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lwpray
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 Prophets’ formation



Prophets’ formation


A call to modern-day Prophets

In frequent lectures to young preachers Dr. Tozer sought for those who would join his “Fellowship Of the Burning Heart,” who would pay the price and, like himself, take a mystical approach to the ministry. He issued a distinct call for modern-day prophets.
Tozer recognized there are in the church today many good men of spotless life—splendid, Spirit-filled teachers. “I’m profoundly grateful for these men and have benefited from their ministry,” he would say. “But I believe the times call for a few men who will be specially anointed and endued with gifts peculiarly suited to the needs of this hour. These men will know the mind of God for their day and will speak with calm assurance. They will be in one sense prophets to their generation.”

“It will cost you everything to follow the Lord,” Tozer told these young men, “and it will cost you more to be God’s man for the hour. Anybody can go around and teach the Bible. Many do it and do it do well. Many pastors do well in building up a congregation by Bible teaching, and we need Bible teaching and Bible teachers. But there is a tremendous need for prophets in each generation. These are the spiritual originals, the God-intoxicated few, who, in every age, have spoken God’s clear message into the duller ears of the multitudes.”
Tozer emphasized the importance of teaching people how to worship God. “Lead them,” he advised, away from the frivolous to a meaningful, dignified worship service. Teach them to sing some of the old hymns of the church—hymns that glorify God, hymns with some meaning to them.”

Once at a Bible conference he testified to a spiritual experience he had as a young preacher. “A preacher friend joined me for a walk out in the woods for private Bible reading and prayer. He stopped at a log and, if I know him, probably fell asleep. I went on a little farther, as Jesus did, and knelt down and began to read my Bible. I was reading about the camp of Israel in the wilderness and how God laid it out in a beautiful diamond pattern. All at once I saw God as I never saw Him before. In that wooded sanctuary I fell on my face and worshipped. Since that experience, I have lost all interest in cheap religious thrills. The vacuous religious choruses we sing hold no attraction for me. I came face-to-face with the sovereign God, and since that time only God has mattered in my life.”

In his early ministry Tozer recognized that the anointing oil of the prophet was upon him. It humbled him, but more than that it drove him to his knees. Often during the early years in Chicago he would take a morning streetcar out to Lake Michigan, only his Bible with him, and spend the day in solitude with God.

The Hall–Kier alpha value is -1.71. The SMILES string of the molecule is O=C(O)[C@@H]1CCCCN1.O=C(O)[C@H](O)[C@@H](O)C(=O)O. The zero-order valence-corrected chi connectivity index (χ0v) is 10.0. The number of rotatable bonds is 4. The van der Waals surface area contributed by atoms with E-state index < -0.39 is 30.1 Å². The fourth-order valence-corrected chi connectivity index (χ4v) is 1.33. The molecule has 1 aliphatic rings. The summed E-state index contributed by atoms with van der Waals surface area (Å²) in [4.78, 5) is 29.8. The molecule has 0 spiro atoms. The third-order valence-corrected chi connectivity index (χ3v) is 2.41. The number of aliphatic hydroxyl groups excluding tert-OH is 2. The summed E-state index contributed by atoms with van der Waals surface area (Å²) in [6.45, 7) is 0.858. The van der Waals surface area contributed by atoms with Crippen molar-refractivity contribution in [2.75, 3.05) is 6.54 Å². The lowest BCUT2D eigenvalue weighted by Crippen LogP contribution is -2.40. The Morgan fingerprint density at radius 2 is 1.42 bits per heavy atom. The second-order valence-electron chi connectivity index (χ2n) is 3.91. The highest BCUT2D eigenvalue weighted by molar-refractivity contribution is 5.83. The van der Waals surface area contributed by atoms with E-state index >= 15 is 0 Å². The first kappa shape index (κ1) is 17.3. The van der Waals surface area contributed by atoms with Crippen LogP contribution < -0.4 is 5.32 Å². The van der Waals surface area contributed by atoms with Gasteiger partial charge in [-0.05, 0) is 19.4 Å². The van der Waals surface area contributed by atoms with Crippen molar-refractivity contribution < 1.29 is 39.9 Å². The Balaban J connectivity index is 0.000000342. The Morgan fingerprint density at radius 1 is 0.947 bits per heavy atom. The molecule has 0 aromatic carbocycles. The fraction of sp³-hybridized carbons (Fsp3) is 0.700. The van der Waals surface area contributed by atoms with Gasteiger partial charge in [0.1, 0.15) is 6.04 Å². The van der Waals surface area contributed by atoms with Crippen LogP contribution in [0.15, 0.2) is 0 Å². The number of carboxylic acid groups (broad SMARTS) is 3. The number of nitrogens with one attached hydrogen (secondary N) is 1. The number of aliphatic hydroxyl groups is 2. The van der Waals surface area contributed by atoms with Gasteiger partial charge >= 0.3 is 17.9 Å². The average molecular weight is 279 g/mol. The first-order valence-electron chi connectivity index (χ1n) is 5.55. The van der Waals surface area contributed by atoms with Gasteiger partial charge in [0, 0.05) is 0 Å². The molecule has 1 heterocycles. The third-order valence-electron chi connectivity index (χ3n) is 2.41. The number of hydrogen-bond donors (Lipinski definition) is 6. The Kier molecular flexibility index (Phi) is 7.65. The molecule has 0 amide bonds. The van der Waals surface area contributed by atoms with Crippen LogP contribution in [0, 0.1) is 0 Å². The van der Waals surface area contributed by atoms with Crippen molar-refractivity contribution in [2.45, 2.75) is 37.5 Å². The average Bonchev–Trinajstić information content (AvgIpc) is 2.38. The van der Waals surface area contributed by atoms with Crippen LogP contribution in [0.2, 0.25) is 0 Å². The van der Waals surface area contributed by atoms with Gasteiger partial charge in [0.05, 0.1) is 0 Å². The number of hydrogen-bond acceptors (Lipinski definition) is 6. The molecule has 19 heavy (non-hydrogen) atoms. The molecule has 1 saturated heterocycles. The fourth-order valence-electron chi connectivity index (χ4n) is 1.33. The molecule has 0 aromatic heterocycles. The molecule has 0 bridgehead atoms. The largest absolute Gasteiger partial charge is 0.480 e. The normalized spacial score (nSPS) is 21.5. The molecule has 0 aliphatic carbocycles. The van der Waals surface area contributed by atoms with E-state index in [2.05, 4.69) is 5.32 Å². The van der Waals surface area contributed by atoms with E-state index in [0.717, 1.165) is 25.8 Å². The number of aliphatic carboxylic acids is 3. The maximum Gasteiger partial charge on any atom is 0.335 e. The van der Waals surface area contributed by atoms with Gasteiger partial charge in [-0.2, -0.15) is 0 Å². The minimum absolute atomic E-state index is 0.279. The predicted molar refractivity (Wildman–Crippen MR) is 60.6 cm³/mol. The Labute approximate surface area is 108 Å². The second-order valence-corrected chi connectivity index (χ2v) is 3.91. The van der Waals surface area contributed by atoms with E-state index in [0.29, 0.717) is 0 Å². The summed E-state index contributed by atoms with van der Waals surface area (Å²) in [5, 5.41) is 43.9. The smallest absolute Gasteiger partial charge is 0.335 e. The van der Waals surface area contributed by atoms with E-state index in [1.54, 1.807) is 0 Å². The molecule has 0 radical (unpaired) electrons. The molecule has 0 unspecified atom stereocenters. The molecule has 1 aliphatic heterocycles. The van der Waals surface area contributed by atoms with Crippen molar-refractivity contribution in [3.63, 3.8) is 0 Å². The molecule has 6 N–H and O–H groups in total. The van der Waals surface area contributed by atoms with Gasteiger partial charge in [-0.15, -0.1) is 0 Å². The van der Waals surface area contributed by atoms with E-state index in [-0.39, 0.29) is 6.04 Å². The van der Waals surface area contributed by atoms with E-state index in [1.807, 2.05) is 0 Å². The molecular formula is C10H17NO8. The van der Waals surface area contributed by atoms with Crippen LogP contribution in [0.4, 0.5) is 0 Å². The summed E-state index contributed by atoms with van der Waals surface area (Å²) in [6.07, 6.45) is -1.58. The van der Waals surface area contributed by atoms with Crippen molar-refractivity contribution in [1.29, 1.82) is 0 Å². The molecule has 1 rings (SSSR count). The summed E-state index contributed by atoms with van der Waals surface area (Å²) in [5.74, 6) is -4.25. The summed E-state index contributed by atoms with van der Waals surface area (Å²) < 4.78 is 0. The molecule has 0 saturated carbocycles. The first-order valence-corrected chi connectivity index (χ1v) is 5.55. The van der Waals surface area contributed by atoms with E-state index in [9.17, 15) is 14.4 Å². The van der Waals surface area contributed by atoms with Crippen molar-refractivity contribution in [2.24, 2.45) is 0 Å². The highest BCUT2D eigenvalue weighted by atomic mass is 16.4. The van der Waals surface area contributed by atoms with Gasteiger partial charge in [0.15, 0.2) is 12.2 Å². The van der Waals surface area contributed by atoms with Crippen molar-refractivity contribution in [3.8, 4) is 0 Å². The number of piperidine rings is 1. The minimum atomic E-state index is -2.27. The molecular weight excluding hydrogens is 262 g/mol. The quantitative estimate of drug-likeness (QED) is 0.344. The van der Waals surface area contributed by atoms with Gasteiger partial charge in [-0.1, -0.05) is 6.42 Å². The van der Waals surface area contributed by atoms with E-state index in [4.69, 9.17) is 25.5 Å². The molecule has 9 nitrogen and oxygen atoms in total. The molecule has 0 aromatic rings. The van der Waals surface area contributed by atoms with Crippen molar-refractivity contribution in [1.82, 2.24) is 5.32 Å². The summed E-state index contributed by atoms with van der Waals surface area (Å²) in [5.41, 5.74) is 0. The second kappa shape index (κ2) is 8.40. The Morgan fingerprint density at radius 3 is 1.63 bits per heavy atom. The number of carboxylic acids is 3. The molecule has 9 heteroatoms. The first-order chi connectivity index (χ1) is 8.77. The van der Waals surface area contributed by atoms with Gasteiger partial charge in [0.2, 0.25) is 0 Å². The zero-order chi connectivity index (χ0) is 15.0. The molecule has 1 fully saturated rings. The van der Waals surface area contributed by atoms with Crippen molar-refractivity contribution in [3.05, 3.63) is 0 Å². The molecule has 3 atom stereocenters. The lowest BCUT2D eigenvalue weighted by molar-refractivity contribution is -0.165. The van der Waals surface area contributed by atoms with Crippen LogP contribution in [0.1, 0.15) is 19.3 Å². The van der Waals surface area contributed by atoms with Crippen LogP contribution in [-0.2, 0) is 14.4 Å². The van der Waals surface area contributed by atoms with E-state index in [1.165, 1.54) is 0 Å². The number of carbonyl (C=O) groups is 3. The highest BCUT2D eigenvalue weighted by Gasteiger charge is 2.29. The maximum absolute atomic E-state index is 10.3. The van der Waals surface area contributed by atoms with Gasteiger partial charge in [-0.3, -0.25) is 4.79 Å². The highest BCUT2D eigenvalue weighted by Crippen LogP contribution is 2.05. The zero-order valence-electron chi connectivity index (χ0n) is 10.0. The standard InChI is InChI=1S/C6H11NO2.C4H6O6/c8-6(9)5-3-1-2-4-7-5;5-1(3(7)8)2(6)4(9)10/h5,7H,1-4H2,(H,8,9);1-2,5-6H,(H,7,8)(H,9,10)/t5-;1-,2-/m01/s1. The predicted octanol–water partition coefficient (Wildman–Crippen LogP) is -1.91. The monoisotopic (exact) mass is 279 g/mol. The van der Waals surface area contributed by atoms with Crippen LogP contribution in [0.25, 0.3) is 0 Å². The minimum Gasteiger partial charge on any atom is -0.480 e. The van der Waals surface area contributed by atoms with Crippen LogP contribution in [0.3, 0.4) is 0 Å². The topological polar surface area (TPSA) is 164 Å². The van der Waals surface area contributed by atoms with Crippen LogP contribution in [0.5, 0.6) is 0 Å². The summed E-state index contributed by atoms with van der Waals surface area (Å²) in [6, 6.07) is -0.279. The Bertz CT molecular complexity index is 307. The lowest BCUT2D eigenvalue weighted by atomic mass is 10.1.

Tozer could speak prophetically because he had encountered God. He earned his reputation as a twentieth century prophet and functioned, as someone observed, as the “conscience of evangelicalism” not only in his own generation but for the generations that have succeeded him.

From
IN PURSUIT OF GOD
The Life of A. W. Tozer
James L. Snyder


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 Re: Prophets’ formation



TRUE PROPHETS
By LEONARD RAVENHILL

The prophet in his day is fully accepted of God and totally rejected by men.
Years back, Dr. Gregory Mantle was right when he said, ”No man can be fully accepted until he is totally rejected.” The prophet of the Lord is aware of both these experiences. They are his ”brand name.”

The group, challenged by the prophet because they are smug and comfortably insulated from a perishing world in their warm but untested theology, is not likely to vote him ”Man of the year” when he refers to them as habituates of the synagogue of Satan!

The prophet comes to set up that which is upset. His work is to call into line those who are out of line! He is unpopular because he opposes the popular in morality and spirituality. In a day of faceless politicians and voiceless preachers, there is not a more urgent national need than that we cry to God for a prophet! The function of the prophet, as Austin-Sparks once said, ”has almost always been that of recovery.”

The prophet is God’s detective seeking for a lost treasure. The degree of his effectiveness is determined by his measure of unpopularity. Compromise is not known to him. He has no price tags.

He is totally ”otherworldly.”
He is unquestionably controversial and unpardonably hostile.
He marches to another drummer!
He breathes the rarefied air of inspiration.
He is a ”seer” who comes to lead the blind.
He lives in the heights of God and comes into the valley with a ”thus saith the Lord.”
He shares some of the foreknowledge of God and so is aware of impending judgment.

He lives in ”splendid isolation.”
He is forthright and outright, but he claims no birthright.
His message is ”repent, be reconciled to God or else...!”
His prophecies are parried.
His truth brings torment, but his voice is never void.